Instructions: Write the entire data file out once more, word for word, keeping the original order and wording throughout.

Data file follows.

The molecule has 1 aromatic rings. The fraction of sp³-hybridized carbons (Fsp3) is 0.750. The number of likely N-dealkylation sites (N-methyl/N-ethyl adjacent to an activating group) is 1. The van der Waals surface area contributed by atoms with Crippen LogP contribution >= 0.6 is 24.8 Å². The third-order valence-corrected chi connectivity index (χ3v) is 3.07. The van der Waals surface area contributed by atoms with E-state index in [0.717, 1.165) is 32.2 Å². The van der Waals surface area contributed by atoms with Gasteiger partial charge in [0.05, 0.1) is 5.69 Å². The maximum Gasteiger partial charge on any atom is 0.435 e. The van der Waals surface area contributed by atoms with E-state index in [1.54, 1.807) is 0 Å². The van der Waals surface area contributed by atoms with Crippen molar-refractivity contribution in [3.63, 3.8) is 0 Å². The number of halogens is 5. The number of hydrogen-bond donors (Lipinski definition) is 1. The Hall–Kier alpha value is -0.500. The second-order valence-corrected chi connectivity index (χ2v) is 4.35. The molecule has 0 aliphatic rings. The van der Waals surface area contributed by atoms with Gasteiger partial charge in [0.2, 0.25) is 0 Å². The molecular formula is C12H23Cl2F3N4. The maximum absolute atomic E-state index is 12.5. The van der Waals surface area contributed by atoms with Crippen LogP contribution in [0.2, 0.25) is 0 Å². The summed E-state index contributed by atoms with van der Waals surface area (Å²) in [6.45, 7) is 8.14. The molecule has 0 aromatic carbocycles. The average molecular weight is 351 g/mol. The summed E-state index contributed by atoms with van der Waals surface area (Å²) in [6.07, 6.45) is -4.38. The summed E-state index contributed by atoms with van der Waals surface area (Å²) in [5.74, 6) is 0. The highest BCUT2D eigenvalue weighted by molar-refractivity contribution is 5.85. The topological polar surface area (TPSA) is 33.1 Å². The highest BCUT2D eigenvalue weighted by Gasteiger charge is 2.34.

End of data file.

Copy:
The molecule has 1 aromatic rings. The fraction of sp³-hybridized carbons (Fsp3) is 0.750. The number of likely N-dealkylation sites (N-methyl/N-ethyl adjacent to an activating group) is 1. The van der Waals surface area contributed by atoms with Crippen LogP contribution >= 0.6 is 24.8 Å². The third-order valence-corrected chi connectivity index (χ3v) is 3.07. The van der Waals surface area contributed by atoms with E-state index in [0.717, 1.165) is 32.2 Å². The van der Waals surface area contributed by atoms with Gasteiger partial charge in [0.05, 0.1) is 5.69 Å². The maximum Gasteiger partial charge on any atom is 0.435 e. The van der Waals surface area contributed by atoms with E-state index in [1.54, 1.807) is 0 Å². The van der Waals surface area contributed by atoms with Crippen molar-refractivity contribution in [3.63, 3.8) is 0 Å². The number of halogens is 5. The number of hydrogen-bond donors (Lipinski definition) is 1. The Hall–Kier alpha value is -0.500. The second-order valence-corrected chi connectivity index (χ2v) is 4.35. The molecule has 0 aliphatic rings. The van der Waals surface area contributed by atoms with Gasteiger partial charge in [0.2, 0.25) is 0 Å². The molecular formula is C12H23Cl2F3N4. The maximum absolute atomic E-state index is 12.5. The van der Waals surface area contributed by atoms with Crippen LogP contribution in [0.2, 0.25) is 0 Å². The summed E-state index contributed by atoms with van der Waals surface area (Å²) in [6.45, 7) is 8.14. The molecule has 0 aromatic carbocycles. The average molecular weight is 351 g/mol. The summed E-state index contributed by atoms with van der Waals surface area (Å²) in [6.07, 6.45) is -4.38. The summed E-state index contributed by atoms with van der Waals surface area (Å²) in [5.74, 6) is 0. The highest BCUT2D eigenvalue weighted by molar-refractivity contribution is 5.85. The topological polar surface area (TPSA) is 33.1 Å². The highest BCUT2D eigenvalue weighted by Gasteiger charge is 2.34.